BSP’s green bonds total $550M

The Bangko Sentral ng Pilipinas (BSP) has raised its green bond investments to $550 million to promote green finance in the country, according to BSP Governor Benjamin E. Diokno.

This is an additional $200 million investments in the Bank for International Settlements (BIS)-managed Green Bond Fund this year, after it increased its green bonds from $150 million to $350 million in the third quarter in 2020.


“The BSP has invested another $200 million in green bonds through the BIS Green Bond Fund for central banks earlier this year. So this brings the total investments of green bonds to $550 million,” said Diokno during his weekly online press briefing on Thursday.

Diokno said there is no “explicit target level or proportion” to how much the BSP will invest in the Green Bond Fund, but that the “strategic asset allocation exercise is done regularly.”

The BIS open-ended fund will enhance the BSP’s environmental sustainability objectives and will promote green finance. It is also part of the country’s gross international reserves (GIR) diversification. The BSP’s green bond investments is still below one percent of the GIR which as of end-June 2021 amounted to $105.7 billion.

Diokno said the BSP, as part of the 83-central bank member Network for Greening the Financial System, will continue to “look for opportunities to increase its green bond holdings in the future to promote green finance, and enhance the environmental sustainability objective of the (BSP).”

He cited the recent decision of the Executives Meeting of Asia-Pacific Central Banks or EMEAP to promote green bonds through the Asian Bond Fund earlier this month. “This is aimed at helping catalyze the further deepening of local currency-denominated green bond markets in the region,” said Diokno.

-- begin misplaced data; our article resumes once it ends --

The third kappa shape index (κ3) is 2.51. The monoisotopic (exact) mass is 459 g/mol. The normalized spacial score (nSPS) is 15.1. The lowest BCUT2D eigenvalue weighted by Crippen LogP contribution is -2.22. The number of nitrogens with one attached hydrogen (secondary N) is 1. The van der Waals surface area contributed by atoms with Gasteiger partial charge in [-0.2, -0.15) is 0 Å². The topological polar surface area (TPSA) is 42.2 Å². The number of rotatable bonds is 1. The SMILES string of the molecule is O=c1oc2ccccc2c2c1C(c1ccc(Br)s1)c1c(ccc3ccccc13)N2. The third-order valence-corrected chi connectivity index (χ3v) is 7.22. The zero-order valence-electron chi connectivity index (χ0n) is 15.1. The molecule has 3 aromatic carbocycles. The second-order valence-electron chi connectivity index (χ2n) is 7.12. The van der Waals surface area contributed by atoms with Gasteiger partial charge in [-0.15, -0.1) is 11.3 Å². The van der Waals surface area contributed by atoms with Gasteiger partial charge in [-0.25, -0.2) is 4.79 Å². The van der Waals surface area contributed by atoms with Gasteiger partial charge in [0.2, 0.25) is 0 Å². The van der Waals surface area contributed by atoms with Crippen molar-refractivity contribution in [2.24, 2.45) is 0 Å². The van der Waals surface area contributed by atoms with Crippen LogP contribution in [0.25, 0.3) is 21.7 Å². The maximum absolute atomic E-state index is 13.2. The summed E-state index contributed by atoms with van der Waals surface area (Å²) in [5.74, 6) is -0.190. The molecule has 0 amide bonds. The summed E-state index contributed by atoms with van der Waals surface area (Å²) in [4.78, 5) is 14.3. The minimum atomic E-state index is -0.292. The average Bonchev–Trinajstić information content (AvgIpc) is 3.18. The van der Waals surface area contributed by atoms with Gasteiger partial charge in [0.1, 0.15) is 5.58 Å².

Diokno said the additional green bond allocation will encourage sustainability assets in the Philippines, and also supports its Sustainable Finance Framework for banks, first issued in April 2020.

At the moment, the BSP is focused on the integration of climate change and other environmental and social (E&S) risks to the enterprise-wide risk management frameworks of banks. Risks including physical (floods, typhoons, earthquakes) and transition risks due to climate change could result in significant societal, economic and financial risks affecting the banks and their stakeholders.

The BSP is proposing other rules for banks’ integration of climate change and E&S rules. The draft guidelines, circulated among banks for comments, seek to ensure the integration of sustainability principles in the risk management system to E&S objectives covering short, medium, and long term horizons related to the management of specific risk areas. “The exposure draft was released for comments of the industry until and are being evaluated by BSP,” said Diokno.

The BSP is also partnering with the World Wide Fund Philippines and the World Bank to conduct vulnerability assessments and stress testing exercises. “The BSP will soon convene the technical working group to roll out the pilot exercise,” said Diokno.

Other initiatives that BSP will do include its review of granting potential incentives to banks to encourage them to adopt sustainable principles. The BSP is also expanding the disclosure requirements or sustainability reporting for banks.

As of end-June this year, some $4.28 billion of Green, Social and Sustainability Bonds were issued by Philippine companies. This total accounted for 35 percent of the $12.07 billion ASEAN-labelled Green, Social, and Sustainability Bonds in the region.

“Our local banks have significantly contributed to scaling up green finance,” noted Diokno. Big banks have so far issued almost $2.8 billion worth of Green, Social and Sustainability Bonds, broken down as $1 billion sustainability bonds and P85.4 billion local currency-denominated green bonds.

The proceeds from these issuances have been invested in the following projects: renewable energy and energy efficiency; green buildings; clean transportation, pollution prevention and control; sustainable water management; environmentally sustainable management of living natural resources and land use; affordable basic infrastructure; access to essential services; employment generation; affordable housing; and socioeconomic advancement and empowerment.